I’ve lived in Texas for almost 14 years. It’s taken a while, but it’s home now. There’s a lot I like about living here: mild winters, great food, and a low cost of living. A strong economy. A diverse metropolitan area with inexhaustible opportunities for arts, music, and sports. Plenty of religious allies. And the biggest positive of all, my UU church and CUUPS group and the many close friends I’ve made through them.
It isn’t perfect. While some parts of the state are beautiful, the Dallas – Fort Worth area is pretty bland. Summers are miserably hot. The cities are new, the suburbs are newer, and there are no natural or legal barriers to sprawl (of course, that’s one of the reasons the cost of living is so low).
And then there’s the politics.
Contrary to the frankly offensive stereotypes promoted by some people who’ve never set foot in Texas, the whole state is not a uniform sea of ignorant right wing bigots. Oh, we have our share of ignorant right wing bigots, but Texas has a long history of populism (that rarely achieves a working majority, unfortunately) and the major cities are quite progressive. Houston has a lesbian mayor, and Denton passed a referendum last November banning fracking (only to see it overturned by the legislature).
But many, many Texans are apathetic about politics – voter turnout rates are among the lowest in the nation. Some of this is from libertarian types who just don’t care much about government. Some is from the young and the poor who don’t think voting will matter. The result of all this apathy is that Texas politics are dominated by business interests whose main goal is keeping taxes as low as possible and by social conservatives who want to re-create the culture of Texas in the 1950s.
And that brings us to this story from Farmersville, Texas, a town of 3300 people about 20 miles east of where I live in McKinney, in one of the remaining rural areas of Collin County (population 782,000). A group of local Muslims is trying to establish a cemetery to serve their growing community. It would be a place to bury their dead and nothing more. It would comply with the same regulations as Christian, Jewish, and secular cemeteries.
Yet to listen to some of the local residents, Al Qaeda is moving in to create a training center. One resident threatened to pour pig’s blood on the land. Another thinks we’re at war with Islam, or at least wishes we were. This Dallas Morning News editorial summarizes – and ridicules – many of the complaints.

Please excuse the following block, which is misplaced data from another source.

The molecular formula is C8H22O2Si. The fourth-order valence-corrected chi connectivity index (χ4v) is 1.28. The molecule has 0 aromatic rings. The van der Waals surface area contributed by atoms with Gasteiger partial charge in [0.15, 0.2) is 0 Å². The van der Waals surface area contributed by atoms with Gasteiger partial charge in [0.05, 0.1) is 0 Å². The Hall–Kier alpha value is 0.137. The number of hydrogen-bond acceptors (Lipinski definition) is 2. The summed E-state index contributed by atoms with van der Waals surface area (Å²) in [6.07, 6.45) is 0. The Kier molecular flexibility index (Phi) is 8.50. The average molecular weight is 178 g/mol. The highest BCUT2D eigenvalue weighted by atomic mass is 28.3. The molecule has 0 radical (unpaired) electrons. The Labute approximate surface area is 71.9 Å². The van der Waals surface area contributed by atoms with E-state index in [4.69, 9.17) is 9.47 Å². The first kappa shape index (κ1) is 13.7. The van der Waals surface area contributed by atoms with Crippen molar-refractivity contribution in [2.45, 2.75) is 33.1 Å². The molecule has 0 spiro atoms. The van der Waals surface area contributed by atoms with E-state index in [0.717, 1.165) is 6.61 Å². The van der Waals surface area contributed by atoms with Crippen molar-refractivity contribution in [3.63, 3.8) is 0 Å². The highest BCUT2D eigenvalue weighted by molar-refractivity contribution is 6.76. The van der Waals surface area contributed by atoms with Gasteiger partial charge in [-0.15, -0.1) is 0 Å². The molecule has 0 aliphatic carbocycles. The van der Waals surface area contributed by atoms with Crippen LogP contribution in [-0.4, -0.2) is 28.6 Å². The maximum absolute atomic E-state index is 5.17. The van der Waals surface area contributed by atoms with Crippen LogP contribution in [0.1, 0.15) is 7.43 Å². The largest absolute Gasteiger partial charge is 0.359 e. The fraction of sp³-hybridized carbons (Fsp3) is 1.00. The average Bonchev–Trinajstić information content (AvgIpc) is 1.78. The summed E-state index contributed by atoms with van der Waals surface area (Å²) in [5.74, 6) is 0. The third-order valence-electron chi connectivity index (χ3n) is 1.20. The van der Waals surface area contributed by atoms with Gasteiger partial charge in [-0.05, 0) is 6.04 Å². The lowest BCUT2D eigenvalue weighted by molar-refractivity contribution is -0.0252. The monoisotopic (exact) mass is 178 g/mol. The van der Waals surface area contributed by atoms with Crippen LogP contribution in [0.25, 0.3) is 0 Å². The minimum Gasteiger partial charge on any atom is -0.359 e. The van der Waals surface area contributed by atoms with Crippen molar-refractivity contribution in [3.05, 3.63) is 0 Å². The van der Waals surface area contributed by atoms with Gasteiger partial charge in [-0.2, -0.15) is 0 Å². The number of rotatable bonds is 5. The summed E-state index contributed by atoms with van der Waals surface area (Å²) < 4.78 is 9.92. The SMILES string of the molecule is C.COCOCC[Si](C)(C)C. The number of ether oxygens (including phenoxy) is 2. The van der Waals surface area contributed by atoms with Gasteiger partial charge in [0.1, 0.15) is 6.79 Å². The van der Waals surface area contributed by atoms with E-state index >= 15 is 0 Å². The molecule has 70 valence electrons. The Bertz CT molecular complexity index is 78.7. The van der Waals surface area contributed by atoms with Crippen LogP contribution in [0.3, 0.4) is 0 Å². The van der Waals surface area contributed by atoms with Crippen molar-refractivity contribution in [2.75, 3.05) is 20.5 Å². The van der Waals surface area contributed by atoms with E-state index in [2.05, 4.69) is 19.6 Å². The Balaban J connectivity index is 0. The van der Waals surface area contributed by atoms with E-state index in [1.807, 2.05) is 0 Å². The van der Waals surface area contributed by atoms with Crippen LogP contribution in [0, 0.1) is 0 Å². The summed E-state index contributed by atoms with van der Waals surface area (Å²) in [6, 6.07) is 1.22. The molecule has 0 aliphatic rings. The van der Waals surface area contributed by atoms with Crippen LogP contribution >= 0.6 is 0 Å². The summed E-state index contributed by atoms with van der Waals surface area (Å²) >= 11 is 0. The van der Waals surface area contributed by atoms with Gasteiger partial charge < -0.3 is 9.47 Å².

This response is representative of the worst of Texas (and much of the rest of the country): fearful and bigoted. And so in the fine old tradition of Texas progressivism, I offer this to my Farmersville neighbors.
Religious diversity is a reality. The days when Protestants ran the show, Catholics and Jews played along, and everyone else kept their heads down is long gone. Your neighbors may still be Baptist or Methodist, but they might be Buddhist or Hindu, or Wiccan or Druid. Or atheist. There are almost a half million Muslims in Texas.
Muslims have the same rights as Christians. Do I really need to say this? Apparently I do.
Islam is not monolithic. The Christianity of the Southern Baptist Convention is different from the Christianity of the Roman Catholic Church, and both are different from the Christianity of the United Church of Christ. Likewise, there are many forms of Islam, even beyond the Sunni / Shia split… and most of them don’t like the so-called Islamic State any more than you do.
“Love your God with all your heart and love your neighbor as yourself.” Not my religion. Still a good idea.
What do you want American Islam to be? Islam in the United States is largely a religion of immigrants. The process of immigration in this country has been remarkably consistent since the days of Ellis Island: the children of immigrants have a foot in both countries but their grandchildren are thoroughly American. Most of those grandchildren will speak only English, but given the growing religious diversity in the United States, they are unlikely to change their religion (though some will for political purposes, like Bobby Jindal and Nikki Haley).
Islam in Turkey is different from Islam in Indonesia and both are very different from Islam in Saudi Arabia. Over the next 20 to 50 years, an American Islam will evolve. Do you want it to be developed by Muslims who have been welcomed into American life and who have friendly Christian and Jewish and Pagan neighbors? Or do you want it to be developed by Muslims who’ve been told they’re unwelcome and should keep to themselves?
How you treat your Muslim neighbors will help determine whether American Islam is a religion infused with your culture or if it’s a religion that fears your culture.
Hospitality is a religious obligation. I grew up in Tennessee experiencing Southern hospitality. As a Pagan, hospitality has gone from a cultural expression to a religious obligation. When we practice good hospitality, our actions tell our guests “you are valued” – not because they may someday join our group but because they are living, breathing, sentient beings who possesses inherent dignity and worth.
We have an obligation to be welcoming to immigrants of all religions and to treat them as individuals. Saying “all Muslims” is no more accurate than when people from other parts of the country say “all Texans.”
Compassion and decency are human obligations. The death of a loved one is a traumatic experience for anyone. In addition to the emotional and spiritual stress caused by the loss, there are a myriad of mundane arrangements to be made – including finding a suitable burial site. A group of Texas Muslims is trying to make that experience a little less stressful by establishing a nearby cemetery for their community. Opposing that out of fear and bigotry is inexcusable.
Fellow Texans, you’re better than that.